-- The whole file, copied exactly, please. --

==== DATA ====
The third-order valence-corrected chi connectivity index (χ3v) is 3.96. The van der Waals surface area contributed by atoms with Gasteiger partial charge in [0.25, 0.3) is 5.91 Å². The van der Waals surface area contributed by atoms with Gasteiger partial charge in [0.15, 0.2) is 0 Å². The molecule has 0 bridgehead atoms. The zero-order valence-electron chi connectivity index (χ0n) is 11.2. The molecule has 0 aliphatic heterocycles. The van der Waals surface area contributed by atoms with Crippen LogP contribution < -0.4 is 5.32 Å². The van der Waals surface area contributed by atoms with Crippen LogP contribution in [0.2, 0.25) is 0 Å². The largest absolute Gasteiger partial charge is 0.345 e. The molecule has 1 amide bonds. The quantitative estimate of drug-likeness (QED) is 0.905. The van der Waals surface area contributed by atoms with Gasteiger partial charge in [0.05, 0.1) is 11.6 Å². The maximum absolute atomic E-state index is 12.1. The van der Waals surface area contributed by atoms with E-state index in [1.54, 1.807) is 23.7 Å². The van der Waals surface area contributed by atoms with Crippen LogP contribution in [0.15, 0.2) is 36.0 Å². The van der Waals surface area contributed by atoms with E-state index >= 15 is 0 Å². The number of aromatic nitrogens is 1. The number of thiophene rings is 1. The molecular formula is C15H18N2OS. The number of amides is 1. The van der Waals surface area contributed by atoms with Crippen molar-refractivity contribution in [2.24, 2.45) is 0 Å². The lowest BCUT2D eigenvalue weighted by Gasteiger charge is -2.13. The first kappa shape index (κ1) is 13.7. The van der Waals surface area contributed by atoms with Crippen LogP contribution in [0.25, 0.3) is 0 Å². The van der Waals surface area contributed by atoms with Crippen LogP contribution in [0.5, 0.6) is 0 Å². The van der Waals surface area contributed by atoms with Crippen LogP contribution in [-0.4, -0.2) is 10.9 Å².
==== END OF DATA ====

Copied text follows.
The third-order valence-corrected chi connectivity index (χ3v) is 3.96. The van der Waals surface area contributed by atoms with Gasteiger partial charge in [0.25, 0.3) is 5.91 Å². The van der Waals surface area contributed by atoms with Gasteiger partial charge in [0.15, 0.2) is 0 Å². The molecule has 0 bridgehead atoms. The zero-order valence-electron chi connectivity index (χ0n) is 11.2. The molecule has 0 aliphatic heterocycles. The van der Waals surface area contributed by atoms with Crippen LogP contribution < -0.4 is 5.32 Å². The van der Waals surface area contributed by atoms with Crippen LogP contribution in [0.2, 0.25) is 0 Å². The largest absolute Gasteiger partial charge is 0.345 e. The molecule has 1 amide bonds. The quantitative estimate of drug-likeness (QED) is 0.905. The van der Waals surface area contributed by atoms with Gasteiger partial charge in [0.05, 0.1) is 11.6 Å². The maximum absolute atomic E-state index is 12.1. The van der Waals surface area contributed by atoms with E-state index in [1.54, 1.807) is 23.7 Å². The van der Waals surface area contributed by atoms with Crippen LogP contribution in [0.15, 0.2) is 36.0 Å². The van der Waals surface area contributed by atoms with E-state index >= 15 is 0 Å². The number of aromatic nitrogens is 1. The number of thiophene rings is 1. The molecular formula is C15H18N2OS. The number of amides is 1. The van der Waals surface area contributed by atoms with Crippen molar-refractivity contribution in [2.24, 2.45) is 0 Å². The lowest BCUT2D eigenvalue weighted by Gasteiger charge is -2.13. The first kappa shape index (κ1) is 13.7. The van der Waals surface area contributed by atoms with Crippen LogP contribution in [0.25, 0.3) is 0 Å². The van der Waals surface area contributed by atoms with Crippen LogP contribution in [0.5, 0.6) is 0 Å². The van der Waals surface area contributed by atoms with Crippen LogP contribution in [-0.4, -0.2) is 10.9 Å².